[Not single-page] In the fall of 1993, Trevell Coleman, a former rapper part of Puff Daddy's Bad Boy crew, shot a man and fled. Haunted by the incident, Coleman turns himself in to the police nearly two decades later:
"Several years after they got married, he told her that he’d fired a gun at a stranger when he was a teenager. 'One time he said he shot someone and they lived,' she says. Another time, it was a slightly different story: 'He shot someone, and he doesn’t know what happened to them.' She wasn’t sure what to think. Once, while he was high, he’d announced he was Jesus. He’d also accused her of being a cop. At least three times, he’d been carted off to hospital psych wards.
"Coleman confided his secret to three other people, too: his mother, his daughter’s mother, and a friend. He recalls that his mother responded by saying: 'Well, that was a long time ago, that was in the past.' And then she’d change the subject. 'I don’t think she really believed me,' he says. 'She was just bringing up other stuff: ‘Are you still going to the rehab?’ She didn’t really want to talk about it.'
"Coleman would sometimes mention that he was thinking of going to the police. 'I would bring it up just so people would be like: "Man, you can’t be serious. Don’t ever do that." And I’d be like: "You know, you’re right," ' he says. He was hoping somebody would make a convincing argument for moving on. 'I just wanted somebody to say, "Don’t worry about it," ' he says. But after a while, he found that no matter whom he told—or what they said—nothing could quiet his conscience. 'There wasn’t really an answer I could get. I was looking for something that wasn’t there.'"
PUBLISHED: Nov. 18, 2012
LENGTH: 18 minutes (4697 words)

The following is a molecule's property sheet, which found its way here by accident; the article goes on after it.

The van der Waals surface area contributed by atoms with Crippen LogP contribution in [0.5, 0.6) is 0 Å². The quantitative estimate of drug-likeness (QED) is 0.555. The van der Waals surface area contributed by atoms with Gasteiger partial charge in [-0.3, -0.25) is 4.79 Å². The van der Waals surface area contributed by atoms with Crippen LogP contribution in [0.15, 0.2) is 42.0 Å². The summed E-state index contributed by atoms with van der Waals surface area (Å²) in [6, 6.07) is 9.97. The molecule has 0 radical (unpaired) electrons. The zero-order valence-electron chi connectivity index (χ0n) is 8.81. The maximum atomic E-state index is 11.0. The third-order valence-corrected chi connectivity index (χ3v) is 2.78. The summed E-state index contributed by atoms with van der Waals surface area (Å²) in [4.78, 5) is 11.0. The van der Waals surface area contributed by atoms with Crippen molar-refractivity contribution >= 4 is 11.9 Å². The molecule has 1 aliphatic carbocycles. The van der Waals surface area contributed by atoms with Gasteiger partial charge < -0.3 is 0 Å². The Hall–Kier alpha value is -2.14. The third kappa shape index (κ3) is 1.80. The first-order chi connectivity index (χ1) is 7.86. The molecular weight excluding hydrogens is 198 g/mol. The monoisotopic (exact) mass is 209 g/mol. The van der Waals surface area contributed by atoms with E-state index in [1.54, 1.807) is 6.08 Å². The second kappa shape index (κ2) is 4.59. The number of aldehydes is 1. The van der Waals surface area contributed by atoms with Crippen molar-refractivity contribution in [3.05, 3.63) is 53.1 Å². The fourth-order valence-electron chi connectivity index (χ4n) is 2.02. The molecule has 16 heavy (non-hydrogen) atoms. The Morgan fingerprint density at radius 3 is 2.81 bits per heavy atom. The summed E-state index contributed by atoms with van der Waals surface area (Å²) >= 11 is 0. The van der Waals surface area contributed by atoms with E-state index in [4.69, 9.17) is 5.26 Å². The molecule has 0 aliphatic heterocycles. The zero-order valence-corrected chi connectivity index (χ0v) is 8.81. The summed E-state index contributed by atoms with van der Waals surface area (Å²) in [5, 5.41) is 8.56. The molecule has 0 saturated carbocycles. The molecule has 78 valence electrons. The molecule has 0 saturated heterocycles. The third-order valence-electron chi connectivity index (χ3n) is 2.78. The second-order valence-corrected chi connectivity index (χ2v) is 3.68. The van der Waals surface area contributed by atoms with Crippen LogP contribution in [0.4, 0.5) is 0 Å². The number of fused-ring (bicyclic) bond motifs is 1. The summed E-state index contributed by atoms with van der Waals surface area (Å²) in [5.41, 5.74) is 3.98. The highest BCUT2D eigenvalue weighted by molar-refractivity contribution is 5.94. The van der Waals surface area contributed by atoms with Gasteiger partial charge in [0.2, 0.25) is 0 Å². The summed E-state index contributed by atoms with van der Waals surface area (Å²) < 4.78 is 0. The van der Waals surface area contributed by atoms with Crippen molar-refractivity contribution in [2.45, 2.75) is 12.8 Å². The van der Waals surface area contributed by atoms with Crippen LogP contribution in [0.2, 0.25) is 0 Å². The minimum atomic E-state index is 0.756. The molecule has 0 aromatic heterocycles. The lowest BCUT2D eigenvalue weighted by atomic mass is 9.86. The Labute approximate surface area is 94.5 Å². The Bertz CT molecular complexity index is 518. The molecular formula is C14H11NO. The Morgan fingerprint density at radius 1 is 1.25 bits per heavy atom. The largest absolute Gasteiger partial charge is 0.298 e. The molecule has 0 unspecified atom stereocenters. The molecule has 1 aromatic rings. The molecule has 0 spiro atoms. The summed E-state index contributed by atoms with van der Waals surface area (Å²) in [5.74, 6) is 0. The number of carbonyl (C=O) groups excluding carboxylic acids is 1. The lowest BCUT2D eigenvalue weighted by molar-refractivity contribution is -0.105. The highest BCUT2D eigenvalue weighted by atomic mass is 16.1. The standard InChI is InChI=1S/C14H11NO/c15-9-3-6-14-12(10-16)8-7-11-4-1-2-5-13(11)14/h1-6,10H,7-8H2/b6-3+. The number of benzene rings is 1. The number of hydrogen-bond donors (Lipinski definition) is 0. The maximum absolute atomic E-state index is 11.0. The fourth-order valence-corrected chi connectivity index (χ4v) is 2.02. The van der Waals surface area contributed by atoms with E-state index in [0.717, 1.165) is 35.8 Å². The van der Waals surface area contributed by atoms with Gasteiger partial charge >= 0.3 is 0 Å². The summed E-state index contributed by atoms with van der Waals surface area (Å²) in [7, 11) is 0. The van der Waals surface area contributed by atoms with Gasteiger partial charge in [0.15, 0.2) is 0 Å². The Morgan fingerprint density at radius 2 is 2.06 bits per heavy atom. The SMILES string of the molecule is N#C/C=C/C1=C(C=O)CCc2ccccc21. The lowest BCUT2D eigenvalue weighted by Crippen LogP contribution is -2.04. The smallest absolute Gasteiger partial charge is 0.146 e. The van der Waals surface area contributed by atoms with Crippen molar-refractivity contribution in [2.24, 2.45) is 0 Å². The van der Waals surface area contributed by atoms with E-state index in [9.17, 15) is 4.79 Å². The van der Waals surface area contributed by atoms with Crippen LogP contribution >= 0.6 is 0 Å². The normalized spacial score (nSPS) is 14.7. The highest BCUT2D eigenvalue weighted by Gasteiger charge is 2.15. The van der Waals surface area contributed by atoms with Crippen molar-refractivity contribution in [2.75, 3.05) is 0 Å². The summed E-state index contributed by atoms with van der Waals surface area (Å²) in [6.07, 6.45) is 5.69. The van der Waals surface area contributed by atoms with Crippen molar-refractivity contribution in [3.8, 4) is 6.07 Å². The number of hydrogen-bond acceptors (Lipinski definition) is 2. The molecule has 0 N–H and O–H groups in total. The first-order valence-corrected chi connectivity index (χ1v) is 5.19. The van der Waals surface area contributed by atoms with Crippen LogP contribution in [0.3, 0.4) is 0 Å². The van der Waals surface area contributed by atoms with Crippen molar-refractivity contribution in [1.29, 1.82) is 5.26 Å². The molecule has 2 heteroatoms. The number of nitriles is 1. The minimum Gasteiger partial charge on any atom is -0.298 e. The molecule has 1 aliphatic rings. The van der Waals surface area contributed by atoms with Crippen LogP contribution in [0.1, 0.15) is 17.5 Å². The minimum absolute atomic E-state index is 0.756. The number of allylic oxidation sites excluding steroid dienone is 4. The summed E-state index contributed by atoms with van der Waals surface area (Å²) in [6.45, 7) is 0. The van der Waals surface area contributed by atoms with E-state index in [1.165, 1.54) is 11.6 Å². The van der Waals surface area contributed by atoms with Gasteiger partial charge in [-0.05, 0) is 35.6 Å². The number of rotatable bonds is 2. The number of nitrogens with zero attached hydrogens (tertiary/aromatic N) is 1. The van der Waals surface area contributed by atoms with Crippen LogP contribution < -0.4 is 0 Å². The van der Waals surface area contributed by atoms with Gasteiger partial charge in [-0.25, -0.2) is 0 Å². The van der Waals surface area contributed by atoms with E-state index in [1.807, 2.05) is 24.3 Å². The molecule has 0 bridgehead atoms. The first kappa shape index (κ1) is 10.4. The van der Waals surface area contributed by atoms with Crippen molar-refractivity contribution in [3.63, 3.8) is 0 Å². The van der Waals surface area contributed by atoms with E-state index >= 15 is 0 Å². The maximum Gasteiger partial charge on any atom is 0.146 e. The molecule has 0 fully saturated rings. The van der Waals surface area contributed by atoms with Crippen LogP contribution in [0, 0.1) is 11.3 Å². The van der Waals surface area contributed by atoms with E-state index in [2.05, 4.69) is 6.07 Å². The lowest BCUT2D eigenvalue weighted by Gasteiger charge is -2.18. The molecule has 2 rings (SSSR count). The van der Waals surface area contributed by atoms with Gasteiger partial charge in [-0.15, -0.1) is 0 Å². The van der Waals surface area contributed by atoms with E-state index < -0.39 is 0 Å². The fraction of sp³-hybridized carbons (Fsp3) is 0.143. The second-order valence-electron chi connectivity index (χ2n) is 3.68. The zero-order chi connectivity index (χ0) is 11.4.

[Not single-page] A young man with developmental problems develops post-traumatic-stress disorder after receiving 31 shocks at the Judge Rotenberg Center, shedding light on the school's controversial behavior-modification program:
"At first there were no electric shocks. Israel and his workers relied instead on other 'aversive treatments': pinching the soles of their feet, squirting them in the face with water, forcing them to sniff ammonia. One student’s punishment for biting: ten spanks on the buttocks, a cool shower, ten 'rolling pinches' on the arm, and a time-out wearing a 'white-noise helmet.' New York State sent its first student to Israel in 1976.
"A few years later, New York State officials did an inspection. 'Superficially … the program is very impressive,' they wrote in a subsequent report. 'Children, who are obviously handicapped, are engaged in activities and are seldom exhibiting inappropriate behaviors.' But, they concluded, 'the children are controlled by the threat of punishment. When that threat is removed, they revert to their original behaviors.' Ultimately, the officials found the program’s effect on its students to be 'the singular most depressing experience that team members have had in numerous visitations to human-service programs.'"
PUBLISHED: Sept. 2, 2012
LENGTH: 19 minutes (4860 words)
[Not single-page] Chen, a 19-year-old who grew up in New York's Chinatown, joins the Army. Nine months later, he's found dead in Afghanistan from a self-inflicted gunshot wound, after facing constant abuse from his superiors:
"The Army recently announced that it was charging eight soldiers—an officer and seven enlisted men—in connection with Danny Chen’s death. Five of the eight have been charged with involuntary manslaughter and negligent homicide, and the coming court-martial promises a fuller picture of the harrowing abuse Chen endured. But even the basic details are enough to terrify: What could be worse than being stuck at a remote outpost, in the middle of a combat zone, tormented by your superiors, the very same people who are supposed to be looking out for you? And why did a nice, smart kid from Chinatown, who’d always shied from conflict and confrontation, seek out an environment ruled by the laws of aggression?"
PUBLISHED: Jan. 7, 2012
LENGTH: 15 minutes (3999 words)
Mohamed Jalloh and his family fled rebels in Sierra Leone for the relative safety of New York. Then the danger caught up with them.
PUBLISHED: Nov. 1, 2010
LENGTH: 14 minutes (3624 words)